4 thoughts on “Scorraig Boats

  1. It was Cecil’s wife Elsie who ran the fish shop after the salmon fishing declined.

    The seaweed factory was set up to make use of the crews in the Winter. It dried and shredded the weed. It was an excellent fertiliser, but they couldn’t find a way of marketing it.

    The ice was made in the ice house by the old pier at Gairloch. It came out in great slabs which were then ground down between the teeth of a grinder, helped on by blows with a sledgehammer. I am afraid that I must admit to letting go of the handle of the sledgehammer once, dropping it in with the ice.

    The “Granny” you mention was the boss, she was Helen, the widow of Robert Powrie. They were all lovely folk.

  2. At Portsoy, in connection with their Salmon Bothy Museum, they are building a new coble as a project, based on an old one that they have taken to pieces.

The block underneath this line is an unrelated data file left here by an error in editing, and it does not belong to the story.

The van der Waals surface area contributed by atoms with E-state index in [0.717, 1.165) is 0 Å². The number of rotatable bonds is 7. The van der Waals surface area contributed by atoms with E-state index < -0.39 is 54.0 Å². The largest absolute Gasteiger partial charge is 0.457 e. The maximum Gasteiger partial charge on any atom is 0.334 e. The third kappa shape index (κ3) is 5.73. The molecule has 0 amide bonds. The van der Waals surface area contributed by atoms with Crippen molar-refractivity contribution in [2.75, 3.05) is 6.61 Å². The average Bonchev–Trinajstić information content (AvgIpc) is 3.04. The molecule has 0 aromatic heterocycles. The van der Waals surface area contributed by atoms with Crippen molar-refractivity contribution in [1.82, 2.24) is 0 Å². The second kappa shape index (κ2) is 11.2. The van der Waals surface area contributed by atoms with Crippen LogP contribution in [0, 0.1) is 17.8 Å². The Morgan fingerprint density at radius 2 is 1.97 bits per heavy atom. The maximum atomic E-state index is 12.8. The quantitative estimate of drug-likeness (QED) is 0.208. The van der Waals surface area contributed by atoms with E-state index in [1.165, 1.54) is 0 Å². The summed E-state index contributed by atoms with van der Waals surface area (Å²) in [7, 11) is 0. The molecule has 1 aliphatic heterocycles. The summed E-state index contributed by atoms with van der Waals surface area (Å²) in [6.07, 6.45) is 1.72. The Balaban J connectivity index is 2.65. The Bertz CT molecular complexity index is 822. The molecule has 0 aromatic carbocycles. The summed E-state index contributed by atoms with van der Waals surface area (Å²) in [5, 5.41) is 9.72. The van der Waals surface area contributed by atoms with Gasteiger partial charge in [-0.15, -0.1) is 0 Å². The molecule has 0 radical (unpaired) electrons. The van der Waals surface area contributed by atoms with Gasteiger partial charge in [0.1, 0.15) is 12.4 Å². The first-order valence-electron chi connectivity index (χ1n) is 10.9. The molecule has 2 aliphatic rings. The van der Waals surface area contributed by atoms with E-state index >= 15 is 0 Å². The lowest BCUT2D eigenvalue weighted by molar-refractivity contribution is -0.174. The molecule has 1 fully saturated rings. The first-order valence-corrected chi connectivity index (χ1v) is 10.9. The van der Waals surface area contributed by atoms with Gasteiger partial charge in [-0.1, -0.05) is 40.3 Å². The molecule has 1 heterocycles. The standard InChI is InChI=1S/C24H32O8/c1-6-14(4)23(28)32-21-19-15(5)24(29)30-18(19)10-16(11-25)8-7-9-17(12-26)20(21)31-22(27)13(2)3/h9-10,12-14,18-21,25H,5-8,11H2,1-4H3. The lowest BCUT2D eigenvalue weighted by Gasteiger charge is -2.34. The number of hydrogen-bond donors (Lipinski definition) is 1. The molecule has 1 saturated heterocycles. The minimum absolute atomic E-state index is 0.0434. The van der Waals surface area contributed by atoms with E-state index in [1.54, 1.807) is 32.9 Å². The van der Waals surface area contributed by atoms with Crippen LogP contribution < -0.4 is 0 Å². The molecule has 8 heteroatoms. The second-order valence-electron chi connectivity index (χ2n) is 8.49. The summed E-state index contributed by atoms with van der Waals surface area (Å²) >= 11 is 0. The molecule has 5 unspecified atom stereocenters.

3. My Mr Powrie was Ian he had a brother in Gairloch, Cecil who kept a fish shop. I think he owned the ice machine too which was fairly basic. Ian had tried to set up a seaweed factory but had given up, presumably it didn’t pay. There is a builder’s merchant there now
    And there was a their mother Granny Powrie in Gairloch too. Billy referred to her as. “The Granny with the gold tooth.” We used to get a wee strupac with her when we took the boat back at the end of the season. We were definitely just minions to her. I think she was likely the real boss.

  4. The Bob Pryde in your photo is probably the grandson of the Bob Pryde ( born 1860 ) who married Christian Powrie, who was the daughter of Robert Powrie, who was my great-great grandfather

    When in your story you mention Mr Powrie – was that a David, or a Robert or an Archibald ?
    My family strychnined seals in the Moray Firth too

    Like your Mr Powrie I still often think of sleeping in the bothy, in this case at Red Point – I have the key hanging up at home.

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